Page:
Feature: Croatian Museum of Broken Relationships most popular on Valentine's Day

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ZAGREB, Feb. 14 (Xinhua) -- There are few places that speak so honestly about the reality of love, and one such place is the Museum of Broken Relationships in the Croatian capital city.

"It's a love museum, but maybe just upside down because you get to look at love when it is gone, but I think it is the sincerest view of it, in a way, because you don't have your pink glasses on. It is pretty real," Grubisic said.

The idea was to make a small art project to find a way to make things better for the heartbroken by storing the objects away where they could be preserved, Grubisic explained. That way, instead of destroying the objects, or keeping them at a delicate time when it tortures a person to see them, they are housed in the museum's collection.

by Relja Dusek

"Olinka and I were together at the time. While we were breaking up, we were talking about what to do with the objects that are left behind. These little things, little trinkets sometimes mean so much to us. They triggered the surge of memories and then you feel bad," Grubisic told Xinhua.

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The museum displays symbolic objects of lost love: a bass guitar left by ex-boyfriend, a gnome used to smash a partner's car, or an axe used to chop an ex-lover's furniture as a way to vent his anger. These, and many other exhibited items in the museum, offer a glimpse into people's failed love affairs.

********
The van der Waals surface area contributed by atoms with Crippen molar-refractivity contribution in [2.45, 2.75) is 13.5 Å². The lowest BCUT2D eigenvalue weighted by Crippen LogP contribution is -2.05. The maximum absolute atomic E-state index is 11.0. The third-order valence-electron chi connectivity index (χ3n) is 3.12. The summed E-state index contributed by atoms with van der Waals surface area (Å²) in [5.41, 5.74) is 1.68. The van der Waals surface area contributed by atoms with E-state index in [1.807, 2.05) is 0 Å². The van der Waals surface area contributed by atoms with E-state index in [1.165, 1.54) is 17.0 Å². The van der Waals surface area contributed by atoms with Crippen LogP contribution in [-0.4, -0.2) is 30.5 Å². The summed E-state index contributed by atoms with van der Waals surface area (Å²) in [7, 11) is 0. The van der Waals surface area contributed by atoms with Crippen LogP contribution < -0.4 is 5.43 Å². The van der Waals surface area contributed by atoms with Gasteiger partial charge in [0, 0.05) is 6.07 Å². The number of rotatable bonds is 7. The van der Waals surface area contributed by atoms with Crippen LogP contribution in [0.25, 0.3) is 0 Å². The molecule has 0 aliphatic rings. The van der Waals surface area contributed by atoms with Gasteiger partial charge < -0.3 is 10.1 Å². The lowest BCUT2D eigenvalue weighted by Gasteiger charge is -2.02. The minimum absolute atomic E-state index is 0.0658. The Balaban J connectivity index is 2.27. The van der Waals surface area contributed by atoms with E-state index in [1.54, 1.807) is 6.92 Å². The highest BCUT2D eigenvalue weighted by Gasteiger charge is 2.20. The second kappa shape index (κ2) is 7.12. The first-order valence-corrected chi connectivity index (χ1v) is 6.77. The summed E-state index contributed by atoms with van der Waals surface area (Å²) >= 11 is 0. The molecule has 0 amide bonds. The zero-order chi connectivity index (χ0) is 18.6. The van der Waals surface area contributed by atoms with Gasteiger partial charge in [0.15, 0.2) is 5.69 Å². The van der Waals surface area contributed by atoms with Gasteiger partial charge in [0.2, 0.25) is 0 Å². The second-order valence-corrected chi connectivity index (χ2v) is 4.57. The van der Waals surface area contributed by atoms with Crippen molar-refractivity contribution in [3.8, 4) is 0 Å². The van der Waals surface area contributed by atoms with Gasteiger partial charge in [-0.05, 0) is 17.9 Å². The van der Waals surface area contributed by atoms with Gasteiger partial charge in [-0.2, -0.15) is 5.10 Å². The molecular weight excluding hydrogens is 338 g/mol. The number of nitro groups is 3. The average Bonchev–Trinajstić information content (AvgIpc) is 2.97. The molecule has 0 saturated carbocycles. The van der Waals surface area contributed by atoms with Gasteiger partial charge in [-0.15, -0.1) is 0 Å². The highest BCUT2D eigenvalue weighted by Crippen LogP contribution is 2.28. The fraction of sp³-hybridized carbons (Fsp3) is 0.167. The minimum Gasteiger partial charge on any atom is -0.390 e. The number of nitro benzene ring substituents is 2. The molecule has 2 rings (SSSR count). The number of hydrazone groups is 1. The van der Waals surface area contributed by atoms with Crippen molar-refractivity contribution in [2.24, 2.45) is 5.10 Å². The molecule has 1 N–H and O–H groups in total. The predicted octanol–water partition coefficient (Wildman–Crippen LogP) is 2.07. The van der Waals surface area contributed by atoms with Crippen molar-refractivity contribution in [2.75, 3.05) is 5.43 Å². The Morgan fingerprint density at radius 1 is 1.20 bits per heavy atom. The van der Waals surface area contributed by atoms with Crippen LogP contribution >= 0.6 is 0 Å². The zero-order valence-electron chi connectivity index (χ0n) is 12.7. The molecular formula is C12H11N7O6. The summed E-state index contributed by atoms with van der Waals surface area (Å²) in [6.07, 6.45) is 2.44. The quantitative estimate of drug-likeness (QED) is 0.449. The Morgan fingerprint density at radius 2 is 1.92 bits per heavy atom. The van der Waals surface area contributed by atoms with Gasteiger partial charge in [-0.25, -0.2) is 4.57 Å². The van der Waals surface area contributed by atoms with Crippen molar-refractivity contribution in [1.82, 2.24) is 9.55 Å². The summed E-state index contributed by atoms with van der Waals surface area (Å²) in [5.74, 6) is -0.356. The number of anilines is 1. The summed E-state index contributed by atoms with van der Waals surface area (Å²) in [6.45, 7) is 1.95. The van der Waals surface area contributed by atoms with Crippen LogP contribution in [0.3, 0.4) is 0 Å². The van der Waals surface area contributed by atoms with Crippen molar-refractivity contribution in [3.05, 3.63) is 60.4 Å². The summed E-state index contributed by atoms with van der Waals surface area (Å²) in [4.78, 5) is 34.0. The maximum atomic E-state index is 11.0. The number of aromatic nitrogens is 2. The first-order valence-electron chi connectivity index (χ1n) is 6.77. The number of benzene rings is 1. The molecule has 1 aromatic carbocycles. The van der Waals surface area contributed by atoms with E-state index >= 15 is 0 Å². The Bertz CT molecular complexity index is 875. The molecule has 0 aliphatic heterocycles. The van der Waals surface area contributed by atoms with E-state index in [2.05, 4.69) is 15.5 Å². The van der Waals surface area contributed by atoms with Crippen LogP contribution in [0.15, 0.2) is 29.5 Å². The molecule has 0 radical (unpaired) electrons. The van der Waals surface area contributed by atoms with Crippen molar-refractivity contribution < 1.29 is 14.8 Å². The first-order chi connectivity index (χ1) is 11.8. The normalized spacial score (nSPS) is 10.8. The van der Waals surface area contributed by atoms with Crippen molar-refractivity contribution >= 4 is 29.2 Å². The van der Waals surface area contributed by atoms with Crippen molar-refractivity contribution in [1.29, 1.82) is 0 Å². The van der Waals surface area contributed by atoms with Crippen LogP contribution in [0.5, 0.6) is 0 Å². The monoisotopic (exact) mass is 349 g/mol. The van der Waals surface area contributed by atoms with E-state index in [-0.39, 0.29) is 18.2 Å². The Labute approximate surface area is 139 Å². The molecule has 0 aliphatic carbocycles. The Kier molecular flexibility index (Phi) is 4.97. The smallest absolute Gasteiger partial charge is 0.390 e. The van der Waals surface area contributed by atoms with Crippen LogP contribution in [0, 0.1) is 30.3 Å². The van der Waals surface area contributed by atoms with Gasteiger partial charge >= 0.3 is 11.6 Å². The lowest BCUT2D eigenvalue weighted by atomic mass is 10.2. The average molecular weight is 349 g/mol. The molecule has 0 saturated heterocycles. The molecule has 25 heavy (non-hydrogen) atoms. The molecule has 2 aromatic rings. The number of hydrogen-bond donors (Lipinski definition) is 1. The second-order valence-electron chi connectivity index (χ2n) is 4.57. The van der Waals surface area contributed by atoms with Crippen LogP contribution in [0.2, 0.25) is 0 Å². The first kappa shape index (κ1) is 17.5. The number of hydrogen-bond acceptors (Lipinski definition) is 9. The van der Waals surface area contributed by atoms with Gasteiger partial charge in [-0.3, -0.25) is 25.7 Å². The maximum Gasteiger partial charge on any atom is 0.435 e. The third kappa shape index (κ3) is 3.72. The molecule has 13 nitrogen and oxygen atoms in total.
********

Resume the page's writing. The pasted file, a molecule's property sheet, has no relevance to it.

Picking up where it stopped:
As for the curatorial aspect, the museum's collection changes every couple of years. The objects are grouped by different themes. So today, a visitor to the Zagreb museum can walk through a room that speaks about business relationships that turned personal.

The creators of the museum are Olinka Vistica and Drazen Grubisic, an arts producer and visual artist from Croatia. It all started as a simple, small idea, and a very personal thing.

The museum started with only 30 objects and now has up to 2,300. Since then, the museum has gone on to become one of the most visited in Croatia, not only on Valentine's Day but throughout the year.

"We try to combine and get a balance between very sad and really funny, sometimes hilarious, objects and to show the whole spectrum of things," Grubisic noted.

At the beginning, Vistica and Grubisic asked their friends to donate personal mementos of their broken relationships. With that collection, the exhibition traveled the world. After a few years, in 2010, the permanent Museum of Broken Relationships finally settled in Zagreb.

The museum is particularly popular on Valentine's Day when couples cautiously walk through the exhibit, looking at the tangible record of others' mistakes, as if they are trying to learn from them. They observe the seemingly ordinary objects and read the stories behind them.

Anyone can contribute to the museum by sending the physical items and their accompanying story. The exhibition is still traveling around the world and right now it is on its way to Norway, Japan, and probably, Shanghai in June.